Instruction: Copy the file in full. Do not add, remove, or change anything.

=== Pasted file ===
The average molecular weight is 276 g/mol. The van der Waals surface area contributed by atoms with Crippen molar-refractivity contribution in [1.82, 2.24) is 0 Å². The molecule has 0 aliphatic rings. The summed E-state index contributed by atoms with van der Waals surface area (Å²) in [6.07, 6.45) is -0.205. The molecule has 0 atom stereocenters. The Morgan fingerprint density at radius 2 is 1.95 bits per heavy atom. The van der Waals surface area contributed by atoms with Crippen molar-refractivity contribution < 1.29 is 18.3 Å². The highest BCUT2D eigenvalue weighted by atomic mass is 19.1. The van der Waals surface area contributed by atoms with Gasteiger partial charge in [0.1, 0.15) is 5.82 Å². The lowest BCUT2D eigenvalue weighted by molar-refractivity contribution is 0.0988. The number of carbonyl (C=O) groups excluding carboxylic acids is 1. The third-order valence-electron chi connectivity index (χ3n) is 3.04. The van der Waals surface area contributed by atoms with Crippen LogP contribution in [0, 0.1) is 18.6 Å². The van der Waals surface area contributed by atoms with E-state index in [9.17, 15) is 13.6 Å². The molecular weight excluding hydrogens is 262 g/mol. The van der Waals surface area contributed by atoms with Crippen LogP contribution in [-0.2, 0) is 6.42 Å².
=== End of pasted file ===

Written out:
The average molecular weight is 276 g/mol. The van der Waals surface area contributed by atoms with Crippen molar-refractivity contribution in [1.82, 2.24) is 0 Å². The molecule has 0 aliphatic rings. The summed E-state index contributed by atoms with van der Waals surface area (Å²) in [6.07, 6.45) is -0.205. The molecule has 0 atom stereocenters. The Morgan fingerprint density at radius 2 is 1.95 bits per heavy atom. The van der Waals surface area contributed by atoms with Crippen molar-refractivity contribution < 1.29 is 18.3 Å². The highest BCUT2D eigenvalue weighted by atomic mass is 19.1. The van der Waals surface area contributed by atoms with Gasteiger partial charge in [0.1, 0.15) is 5.82 Å². The lowest BCUT2D eigenvalue weighted by molar-refractivity contribution is 0.0988. The number of carbonyl (C=O) groups excluding carboxylic acids is 1. The third-order valence-electron chi connectivity index (χ3n) is 3.04. The van der Waals surface area contributed by atoms with Crippen LogP contribution in [0, 0.1) is 18.6 Å². The van der Waals surface area contributed by atoms with E-state index in [9.17, 15) is 13.6 Å². The molecular weight excluding hydrogens is 262 g/mol. The van der Waals surface area contributed by atoms with Crippen LogP contribution in [-0.2, 0) is 6.42 Å².